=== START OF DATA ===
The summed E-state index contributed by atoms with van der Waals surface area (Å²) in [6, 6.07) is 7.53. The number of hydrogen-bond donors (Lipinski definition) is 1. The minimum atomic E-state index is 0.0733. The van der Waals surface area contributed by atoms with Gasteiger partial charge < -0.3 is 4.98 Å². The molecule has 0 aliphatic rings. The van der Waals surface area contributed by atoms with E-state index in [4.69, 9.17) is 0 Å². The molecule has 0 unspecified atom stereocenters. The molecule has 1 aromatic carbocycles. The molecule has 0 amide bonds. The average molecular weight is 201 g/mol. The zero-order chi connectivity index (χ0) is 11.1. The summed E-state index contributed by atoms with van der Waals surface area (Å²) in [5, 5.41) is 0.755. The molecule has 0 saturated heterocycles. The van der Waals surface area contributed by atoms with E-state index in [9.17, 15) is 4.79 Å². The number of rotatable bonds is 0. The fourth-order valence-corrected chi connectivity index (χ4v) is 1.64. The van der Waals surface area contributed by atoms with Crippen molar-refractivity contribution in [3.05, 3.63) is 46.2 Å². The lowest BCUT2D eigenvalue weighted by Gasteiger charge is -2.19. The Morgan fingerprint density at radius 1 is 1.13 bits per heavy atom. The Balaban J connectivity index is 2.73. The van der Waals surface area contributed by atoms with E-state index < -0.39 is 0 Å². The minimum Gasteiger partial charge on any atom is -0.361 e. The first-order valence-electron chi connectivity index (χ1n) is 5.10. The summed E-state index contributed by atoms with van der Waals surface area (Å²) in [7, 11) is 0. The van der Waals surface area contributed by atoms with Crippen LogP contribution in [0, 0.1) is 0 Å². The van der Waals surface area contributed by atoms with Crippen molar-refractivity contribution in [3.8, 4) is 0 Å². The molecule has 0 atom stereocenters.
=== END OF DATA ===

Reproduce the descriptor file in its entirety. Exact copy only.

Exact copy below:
The summed E-state index contributed by atoms with van der Waals surface area (Å²) in [6, 6.07) is 7.53. The number of hydrogen-bond donors (Lipinski definition) is 1. The minimum atomic E-state index is 0.0733. The van der Waals surface area contributed by atoms with Gasteiger partial charge < -0.3 is 4.98 Å². The molecule has 0 aliphatic rings. The van der Waals surface area contributed by atoms with E-state index in [4.69, 9.17) is 0 Å². The molecule has 0 unspecified atom stereocenters. The molecule has 1 aromatic carbocycles. The molecule has 0 amide bonds. The average molecular weight is 201 g/mol. The zero-order chi connectivity index (χ0) is 11.1. The summed E-state index contributed by atoms with van der Waals surface area (Å²) in [5, 5.41) is 0.755. The molecule has 0 saturated heterocycles. The van der Waals surface area contributed by atoms with E-state index in [9.17, 15) is 4.79 Å². The number of rotatable bonds is 0. The fourth-order valence-corrected chi connectivity index (χ4v) is 1.64. The van der Waals surface area contributed by atoms with Crippen molar-refractivity contribution in [3.05, 3.63) is 46.2 Å². The lowest BCUT2D eigenvalue weighted by Gasteiger charge is -2.19. The Morgan fingerprint density at radius 1 is 1.13 bits per heavy atom. The Balaban J connectivity index is 2.73. The van der Waals surface area contributed by atoms with E-state index < -0.39 is 0 Å². The minimum Gasteiger partial charge on any atom is -0.361 e. The first-order valence-electron chi connectivity index (χ1n) is 5.10. The summed E-state index contributed by atoms with van der Waals surface area (Å²) in [7, 11) is 0. The van der Waals surface area contributed by atoms with Crippen LogP contribution in [0, 0.1) is 0 Å². The van der Waals surface area contributed by atoms with Crippen molar-refractivity contribution in [3.8, 4) is 0 Å². The molecule has 0 atom stereocenters.